Within about fifteen minutes, the Valbarans returned from the kitchen, each of them carrying a large ceramic dish. They set them down towards the center of the table, pulling up chairs as they took seats around it. The dishes were varied, there was some kind of meat in a brown-colored sauce, an assorted bowl of grains and what might be root vegetables of some kind, along with other pastes and food items that Jaeger couldn’t begin to identify.
They were just in time for the flameless ration heaters to have finished their work, and so the group ate together, the aliens eating directly from the communal bowls with implements that resembled two-pronged forks and ladle-like spoons. They passed the dishes between them, so organized and in tune with one another’s needs that they scarcely had to ask. Every aspect of their life was shared, they even ate from the same plates. Jaeger tried to imagine a similar scenario occurring in his childhood home, his siblings sharing the meal equally between themselves with no fighting or complaining, which seemed like an impossibility.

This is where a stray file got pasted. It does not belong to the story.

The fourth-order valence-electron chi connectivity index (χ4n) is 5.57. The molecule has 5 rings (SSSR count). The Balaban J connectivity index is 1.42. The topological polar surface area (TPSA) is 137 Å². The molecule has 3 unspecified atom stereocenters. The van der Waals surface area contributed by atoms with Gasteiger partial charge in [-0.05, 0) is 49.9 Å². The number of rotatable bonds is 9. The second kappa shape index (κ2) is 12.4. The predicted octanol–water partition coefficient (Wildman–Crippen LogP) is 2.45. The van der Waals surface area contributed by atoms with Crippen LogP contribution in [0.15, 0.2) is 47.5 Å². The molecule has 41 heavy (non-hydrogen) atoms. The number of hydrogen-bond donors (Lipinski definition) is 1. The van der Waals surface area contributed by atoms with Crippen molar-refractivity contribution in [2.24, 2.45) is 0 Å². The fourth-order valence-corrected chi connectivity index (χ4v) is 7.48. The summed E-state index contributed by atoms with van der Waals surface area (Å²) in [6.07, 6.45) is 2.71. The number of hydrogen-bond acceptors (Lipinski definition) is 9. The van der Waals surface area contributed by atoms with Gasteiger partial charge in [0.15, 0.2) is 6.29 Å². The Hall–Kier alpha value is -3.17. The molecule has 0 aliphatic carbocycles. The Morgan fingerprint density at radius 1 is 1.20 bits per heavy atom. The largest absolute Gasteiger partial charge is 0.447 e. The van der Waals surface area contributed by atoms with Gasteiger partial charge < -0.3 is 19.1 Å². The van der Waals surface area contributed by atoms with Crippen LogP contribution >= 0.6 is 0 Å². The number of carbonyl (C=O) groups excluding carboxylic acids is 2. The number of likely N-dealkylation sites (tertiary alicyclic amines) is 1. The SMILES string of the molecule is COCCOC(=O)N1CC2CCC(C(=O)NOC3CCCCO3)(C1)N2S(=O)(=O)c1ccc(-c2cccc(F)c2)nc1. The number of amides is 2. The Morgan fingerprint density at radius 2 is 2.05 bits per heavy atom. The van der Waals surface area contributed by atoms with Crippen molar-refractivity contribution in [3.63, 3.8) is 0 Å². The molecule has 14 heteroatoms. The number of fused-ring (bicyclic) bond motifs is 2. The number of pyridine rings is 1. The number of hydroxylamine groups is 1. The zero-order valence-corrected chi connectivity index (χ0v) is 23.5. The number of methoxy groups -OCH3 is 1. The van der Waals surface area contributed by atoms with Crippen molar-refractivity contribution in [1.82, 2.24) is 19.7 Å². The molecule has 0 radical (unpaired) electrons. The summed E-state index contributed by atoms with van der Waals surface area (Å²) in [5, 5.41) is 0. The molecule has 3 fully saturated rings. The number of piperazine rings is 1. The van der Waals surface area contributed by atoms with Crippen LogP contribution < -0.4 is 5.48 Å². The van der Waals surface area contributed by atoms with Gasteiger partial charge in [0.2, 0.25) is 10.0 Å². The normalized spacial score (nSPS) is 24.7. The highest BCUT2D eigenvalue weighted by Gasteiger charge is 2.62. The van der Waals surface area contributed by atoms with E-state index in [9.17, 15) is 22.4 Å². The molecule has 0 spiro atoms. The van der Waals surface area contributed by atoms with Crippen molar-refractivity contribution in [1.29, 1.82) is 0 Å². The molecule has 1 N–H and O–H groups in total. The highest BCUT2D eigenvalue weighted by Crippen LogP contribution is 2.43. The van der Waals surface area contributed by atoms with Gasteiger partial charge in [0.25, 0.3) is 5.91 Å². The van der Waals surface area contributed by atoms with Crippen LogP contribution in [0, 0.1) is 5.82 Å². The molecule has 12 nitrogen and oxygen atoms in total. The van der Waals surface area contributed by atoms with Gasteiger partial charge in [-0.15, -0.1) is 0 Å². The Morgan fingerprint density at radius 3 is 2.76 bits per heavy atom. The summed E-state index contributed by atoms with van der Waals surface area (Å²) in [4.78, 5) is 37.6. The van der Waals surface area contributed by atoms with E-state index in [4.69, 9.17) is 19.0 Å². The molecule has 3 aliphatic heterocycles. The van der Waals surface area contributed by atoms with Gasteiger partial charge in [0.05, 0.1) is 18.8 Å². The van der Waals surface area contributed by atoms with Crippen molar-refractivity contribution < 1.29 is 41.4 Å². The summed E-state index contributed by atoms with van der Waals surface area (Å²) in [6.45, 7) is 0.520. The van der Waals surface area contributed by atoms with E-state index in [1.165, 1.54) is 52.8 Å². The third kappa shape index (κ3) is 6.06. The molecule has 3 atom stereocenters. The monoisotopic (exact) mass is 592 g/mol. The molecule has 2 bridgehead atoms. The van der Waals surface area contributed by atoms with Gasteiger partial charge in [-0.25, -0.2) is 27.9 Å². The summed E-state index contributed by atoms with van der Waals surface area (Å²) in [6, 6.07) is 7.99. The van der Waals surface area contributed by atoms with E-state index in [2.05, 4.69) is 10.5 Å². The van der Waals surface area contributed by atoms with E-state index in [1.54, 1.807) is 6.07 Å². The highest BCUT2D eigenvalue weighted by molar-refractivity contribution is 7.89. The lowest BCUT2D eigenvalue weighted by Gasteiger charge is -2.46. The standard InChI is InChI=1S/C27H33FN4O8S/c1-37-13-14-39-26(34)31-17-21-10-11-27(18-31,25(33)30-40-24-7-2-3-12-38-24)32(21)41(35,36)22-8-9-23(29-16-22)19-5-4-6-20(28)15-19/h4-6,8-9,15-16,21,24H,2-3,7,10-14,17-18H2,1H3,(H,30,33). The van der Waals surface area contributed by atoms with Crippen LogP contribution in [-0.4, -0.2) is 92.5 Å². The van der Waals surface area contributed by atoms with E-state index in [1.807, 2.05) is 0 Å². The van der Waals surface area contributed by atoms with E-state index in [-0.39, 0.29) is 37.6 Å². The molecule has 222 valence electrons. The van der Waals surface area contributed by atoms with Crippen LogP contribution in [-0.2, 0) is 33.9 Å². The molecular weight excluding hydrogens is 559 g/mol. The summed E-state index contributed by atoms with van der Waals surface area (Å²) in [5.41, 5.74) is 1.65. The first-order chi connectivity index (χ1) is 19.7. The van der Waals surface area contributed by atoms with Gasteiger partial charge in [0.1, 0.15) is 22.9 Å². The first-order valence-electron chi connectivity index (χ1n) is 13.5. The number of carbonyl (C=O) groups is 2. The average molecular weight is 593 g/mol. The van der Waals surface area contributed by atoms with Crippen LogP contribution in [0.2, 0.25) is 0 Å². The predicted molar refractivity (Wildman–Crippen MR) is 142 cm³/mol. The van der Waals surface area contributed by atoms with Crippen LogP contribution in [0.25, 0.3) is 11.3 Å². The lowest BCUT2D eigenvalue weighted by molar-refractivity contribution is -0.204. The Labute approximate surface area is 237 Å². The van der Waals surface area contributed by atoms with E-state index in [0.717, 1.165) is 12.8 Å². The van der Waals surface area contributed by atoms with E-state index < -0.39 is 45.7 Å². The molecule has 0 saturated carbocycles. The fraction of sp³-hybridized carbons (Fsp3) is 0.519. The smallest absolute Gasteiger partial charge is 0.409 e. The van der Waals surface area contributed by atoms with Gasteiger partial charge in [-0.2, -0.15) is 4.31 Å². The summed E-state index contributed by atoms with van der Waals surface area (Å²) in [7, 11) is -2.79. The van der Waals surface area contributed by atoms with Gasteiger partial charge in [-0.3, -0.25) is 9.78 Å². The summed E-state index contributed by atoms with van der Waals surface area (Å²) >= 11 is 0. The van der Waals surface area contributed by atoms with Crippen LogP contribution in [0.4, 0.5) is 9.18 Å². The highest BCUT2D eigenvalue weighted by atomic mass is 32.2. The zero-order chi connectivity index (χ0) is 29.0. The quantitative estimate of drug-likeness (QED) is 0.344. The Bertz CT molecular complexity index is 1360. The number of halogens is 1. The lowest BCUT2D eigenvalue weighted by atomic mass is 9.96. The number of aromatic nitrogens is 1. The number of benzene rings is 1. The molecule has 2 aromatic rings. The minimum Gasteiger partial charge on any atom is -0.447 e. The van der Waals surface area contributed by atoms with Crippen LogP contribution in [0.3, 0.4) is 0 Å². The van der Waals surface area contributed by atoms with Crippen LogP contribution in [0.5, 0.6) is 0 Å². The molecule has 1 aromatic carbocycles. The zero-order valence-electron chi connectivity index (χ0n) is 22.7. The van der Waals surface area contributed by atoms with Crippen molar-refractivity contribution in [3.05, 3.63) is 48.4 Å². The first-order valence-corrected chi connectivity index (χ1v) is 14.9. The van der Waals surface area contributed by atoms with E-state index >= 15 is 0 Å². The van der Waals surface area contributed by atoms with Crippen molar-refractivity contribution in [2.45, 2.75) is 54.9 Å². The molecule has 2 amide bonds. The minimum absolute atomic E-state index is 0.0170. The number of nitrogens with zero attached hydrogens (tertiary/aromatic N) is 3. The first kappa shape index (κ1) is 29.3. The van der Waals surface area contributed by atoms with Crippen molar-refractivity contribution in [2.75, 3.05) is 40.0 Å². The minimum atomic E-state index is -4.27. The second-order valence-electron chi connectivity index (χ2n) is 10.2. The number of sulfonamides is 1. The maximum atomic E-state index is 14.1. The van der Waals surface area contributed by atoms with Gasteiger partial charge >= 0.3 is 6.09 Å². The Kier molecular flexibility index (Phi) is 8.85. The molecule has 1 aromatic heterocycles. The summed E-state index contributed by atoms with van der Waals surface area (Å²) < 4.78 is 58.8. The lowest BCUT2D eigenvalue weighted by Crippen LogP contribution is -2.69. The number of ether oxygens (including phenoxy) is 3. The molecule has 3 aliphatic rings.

“What do you have?” Maza asked, craning her flexible neck to get a look at their dishes.
“This is ravioli in a vegetable sauce,” Jaeger explained, showing her his open container as steam rose from the plastic bag. “It comes from Italy, a region of Earth. It’s beef, meat from Earth livestock, sandwiched between two pieces of dough which are made from grain.”
“What’s that white powder that you put on it?” Xico asked.
“Salt, a seasoning that enhances the flavor. I’d offer you a taste, but I’m not sure if Valbarans can digest all of the components.”
“Yeah, it’s probably safer not to share it,” Baker added.